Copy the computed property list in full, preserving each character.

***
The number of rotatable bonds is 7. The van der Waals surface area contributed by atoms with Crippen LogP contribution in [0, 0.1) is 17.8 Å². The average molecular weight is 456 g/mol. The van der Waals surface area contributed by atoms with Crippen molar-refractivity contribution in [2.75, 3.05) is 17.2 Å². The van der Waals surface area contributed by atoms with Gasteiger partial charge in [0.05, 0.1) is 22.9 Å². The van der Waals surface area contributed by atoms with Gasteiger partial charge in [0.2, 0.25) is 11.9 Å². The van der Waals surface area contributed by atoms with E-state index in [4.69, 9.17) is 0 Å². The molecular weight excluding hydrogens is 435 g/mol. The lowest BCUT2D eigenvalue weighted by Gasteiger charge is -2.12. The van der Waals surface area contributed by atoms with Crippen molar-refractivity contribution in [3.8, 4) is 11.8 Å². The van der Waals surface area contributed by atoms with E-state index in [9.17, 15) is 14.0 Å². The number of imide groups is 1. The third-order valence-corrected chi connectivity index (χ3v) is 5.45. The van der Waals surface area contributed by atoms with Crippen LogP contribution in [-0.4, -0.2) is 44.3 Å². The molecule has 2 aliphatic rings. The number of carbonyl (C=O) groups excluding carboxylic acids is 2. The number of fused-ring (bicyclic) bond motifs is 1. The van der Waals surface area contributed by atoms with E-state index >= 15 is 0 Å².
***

The number of rotatable bonds is 7. The van der Waals surface area contributed by atoms with Crippen LogP contribution in [0, 0.1) is 17.8 Å². The average molecular weight is 456 g/mol. The van der Waals surface area contributed by atoms with Crippen molar-refractivity contribution in [2.75, 3.05) is 17.2 Å². The van der Waals surface area contributed by atoms with Gasteiger partial charge in [0.05, 0.1) is 22.9 Å². The van der Waals surface area contributed by atoms with Gasteiger partial charge in [0.2, 0.25) is 11.9 Å². The van der Waals surface area contributed by atoms with E-state index in [4.69, 9.17) is 0 Å². The molecular weight excluding hydrogens is 435 g/mol. The lowest BCUT2D eigenvalue weighted by Gasteiger charge is -2.12. The van der Waals surface area contributed by atoms with Crippen molar-refractivity contribution in [3.8, 4) is 11.8 Å². The van der Waals surface area contributed by atoms with E-state index in [9.17, 15) is 14.0 Å². The number of imide groups is 1. The third-order valence-corrected chi connectivity index (χ3v) is 5.45. The van der Waals surface area contributed by atoms with Crippen LogP contribution in [-0.4, -0.2) is 44.3 Å². The molecule has 2 aliphatic rings. The number of carbonyl (C=O) groups excluding carboxylic acids is 2. The number of fused-ring (bicyclic) bond motifs is 1. The van der Waals surface area contributed by atoms with E-state index >= 15 is 0 Å².